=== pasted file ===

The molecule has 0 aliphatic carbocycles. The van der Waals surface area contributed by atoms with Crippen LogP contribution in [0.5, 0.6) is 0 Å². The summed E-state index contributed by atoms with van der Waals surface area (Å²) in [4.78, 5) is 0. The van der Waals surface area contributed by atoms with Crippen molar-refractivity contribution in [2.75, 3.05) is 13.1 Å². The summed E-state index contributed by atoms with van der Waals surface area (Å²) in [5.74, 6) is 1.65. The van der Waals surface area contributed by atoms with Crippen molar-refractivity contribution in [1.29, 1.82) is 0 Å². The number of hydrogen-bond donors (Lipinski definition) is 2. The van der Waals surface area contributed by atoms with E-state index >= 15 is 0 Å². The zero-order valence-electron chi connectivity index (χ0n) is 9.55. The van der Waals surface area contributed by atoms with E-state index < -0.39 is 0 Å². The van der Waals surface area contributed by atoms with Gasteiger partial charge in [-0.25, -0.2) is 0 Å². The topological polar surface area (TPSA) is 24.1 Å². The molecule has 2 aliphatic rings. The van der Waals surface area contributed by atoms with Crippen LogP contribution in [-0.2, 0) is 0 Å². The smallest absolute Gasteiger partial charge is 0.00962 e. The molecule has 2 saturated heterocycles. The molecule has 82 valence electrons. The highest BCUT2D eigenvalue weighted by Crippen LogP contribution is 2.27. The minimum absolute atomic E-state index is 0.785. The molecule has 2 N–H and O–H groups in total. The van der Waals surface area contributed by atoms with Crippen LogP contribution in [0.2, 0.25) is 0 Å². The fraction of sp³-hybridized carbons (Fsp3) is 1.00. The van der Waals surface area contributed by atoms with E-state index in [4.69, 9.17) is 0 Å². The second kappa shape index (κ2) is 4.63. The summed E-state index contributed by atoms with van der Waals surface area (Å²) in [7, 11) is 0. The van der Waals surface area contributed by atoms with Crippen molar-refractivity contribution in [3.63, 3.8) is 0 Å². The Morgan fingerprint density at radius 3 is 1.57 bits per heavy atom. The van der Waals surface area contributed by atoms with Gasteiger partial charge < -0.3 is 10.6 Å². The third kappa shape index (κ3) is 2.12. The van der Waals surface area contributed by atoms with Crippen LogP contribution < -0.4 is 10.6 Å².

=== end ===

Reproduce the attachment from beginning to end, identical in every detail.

The molecule has 0 aliphatic carbocycles. The van der Waals surface area contributed by atoms with Crippen LogP contribution in [0.5, 0.6) is 0 Å². The summed E-state index contributed by atoms with van der Waals surface area (Å²) in [4.78, 5) is 0. The van der Waals surface area contributed by atoms with Crippen molar-refractivity contribution in [2.75, 3.05) is 13.1 Å². The summed E-state index contributed by atoms with van der Waals surface area (Å²) in [5.74, 6) is 1.65. The van der Waals surface area contributed by atoms with Crippen molar-refractivity contribution in [1.29, 1.82) is 0 Å². The number of hydrogen-bond donors (Lipinski definition) is 2. The van der Waals surface area contributed by atoms with E-state index >= 15 is 0 Å². The zero-order valence-electron chi connectivity index (χ0n) is 9.55. The van der Waals surface area contributed by atoms with E-state index < -0.39 is 0 Å². The van der Waals surface area contributed by atoms with Gasteiger partial charge in [-0.25, -0.2) is 0 Å². The topological polar surface area (TPSA) is 24.1 Å². The molecule has 2 aliphatic rings. The van der Waals surface area contributed by atoms with Crippen LogP contribution in [-0.2, 0) is 0 Å². The smallest absolute Gasteiger partial charge is 0.00962 e. The molecule has 2 saturated heterocycles. The molecule has 82 valence electrons. The highest BCUT2D eigenvalue weighted by Crippen LogP contribution is 2.27. The minimum absolute atomic E-state index is 0.785. The molecule has 2 N–H and O–H groups in total. The van der Waals surface area contributed by atoms with Crippen LogP contribution in [0.2, 0.25) is 0 Å². The fraction of sp³-hybridized carbons (Fsp3) is 1.00. The van der Waals surface area contributed by atoms with E-state index in [4.69, 9.17) is 0 Å². The second kappa shape index (κ2) is 4.63. The summed E-state index contributed by atoms with van der Waals surface area (Å²) in [7, 11) is 0. The van der Waals surface area contributed by atoms with Crippen molar-refractivity contribution in [3.63, 3.8) is 0 Å². The Morgan fingerprint density at radius 3 is 1.57 bits per heavy atom. The van der Waals surface area contributed by atoms with Gasteiger partial charge < -0.3 is 10.6 Å². The third kappa shape index (κ3) is 2.12. The van der Waals surface area contributed by atoms with Crippen LogP contribution < -0.4 is 10.6 Å².